Sloth (Linne's two-toed)

Scientific name 
Choloepus didactylus
Marilyn the sloth gave birth to Lento on 12 February 2018, just in time for Mother's Day!

At ZSL London Zoo, we're home to two-toed sloths Marilyn and Leander who live in our Rainforest Life exhibit, with their baby, Terry.

What they look like

The two-toed sloth, named because of the two long claws it possess on its forelimbs, has long, course hair that is caramel and cream coloured. When threatened, it can slash at predators using its claws to defend to itself. Sloths are themselves a mini eco-system with moths, algae and a multiple other microorganisms growing in their fur, providing them with advanced camouflage.

Animal facts

Sloths are wonderful mammals with some strange features that really make them stand out. Here are just a few curious facts:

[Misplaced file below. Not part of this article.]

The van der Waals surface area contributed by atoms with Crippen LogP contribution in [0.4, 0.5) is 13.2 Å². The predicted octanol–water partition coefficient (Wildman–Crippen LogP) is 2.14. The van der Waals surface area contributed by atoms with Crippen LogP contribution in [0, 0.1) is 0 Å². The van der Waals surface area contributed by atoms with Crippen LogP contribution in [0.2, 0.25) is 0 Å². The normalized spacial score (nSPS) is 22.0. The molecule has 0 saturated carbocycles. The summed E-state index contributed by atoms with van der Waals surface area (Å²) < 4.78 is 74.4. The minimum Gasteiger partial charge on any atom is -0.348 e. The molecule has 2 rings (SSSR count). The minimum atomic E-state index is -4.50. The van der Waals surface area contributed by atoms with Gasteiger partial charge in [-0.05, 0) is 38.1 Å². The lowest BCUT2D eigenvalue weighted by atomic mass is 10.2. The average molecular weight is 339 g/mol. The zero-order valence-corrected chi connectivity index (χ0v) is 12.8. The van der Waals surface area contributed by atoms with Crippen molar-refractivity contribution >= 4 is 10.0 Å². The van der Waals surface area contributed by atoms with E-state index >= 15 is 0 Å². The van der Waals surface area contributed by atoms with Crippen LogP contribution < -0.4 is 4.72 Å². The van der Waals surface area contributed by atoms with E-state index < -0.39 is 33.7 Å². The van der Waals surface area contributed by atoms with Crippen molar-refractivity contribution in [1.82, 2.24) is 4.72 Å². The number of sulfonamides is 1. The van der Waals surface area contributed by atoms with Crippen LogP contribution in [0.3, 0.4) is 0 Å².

• Sloths are the world’s slowest mammal, yet they’re not as lazy as you might think. Sloths sleep for around 15 hours a day while a tiger can nap up to 20 hours a day!
  • A sloths’ internal organs, such as the heart, spleen, and liver are all arranged to accommodate living upside-down.
  • Sloths don’t do well on the ground, as their weak hind legs mean they have to pull themselves along. However, their strong long arms make them excellent swimmers. They can even hold their breath for up to 40 minutes!
  • Sloths have grooved fur that allows algae to grow through it. This green tint allows the sloth to blend into its habitat – and provides a tasty afternoon snack.

What they eat

Leaves, twigs and fruit

Where they live

Up in the trees of tropical rainforests in the Amazon basin to Venezuela

ZSL's conservation work with sloths

There is a small group of tiny pygmy three-toed sloths, which are Critically Endangered, living on the uninhabited Escudo island in Panama. A team of conservationists from ZSL are surveying the species to build a picture of how these little-known animals are faring. Read more about our work.

 

Book tickets to ZSL London Zoo

Population
Unknown
Order
PILOSA
Family
MEGALONYCHIDAE
Life span
Up to 40 years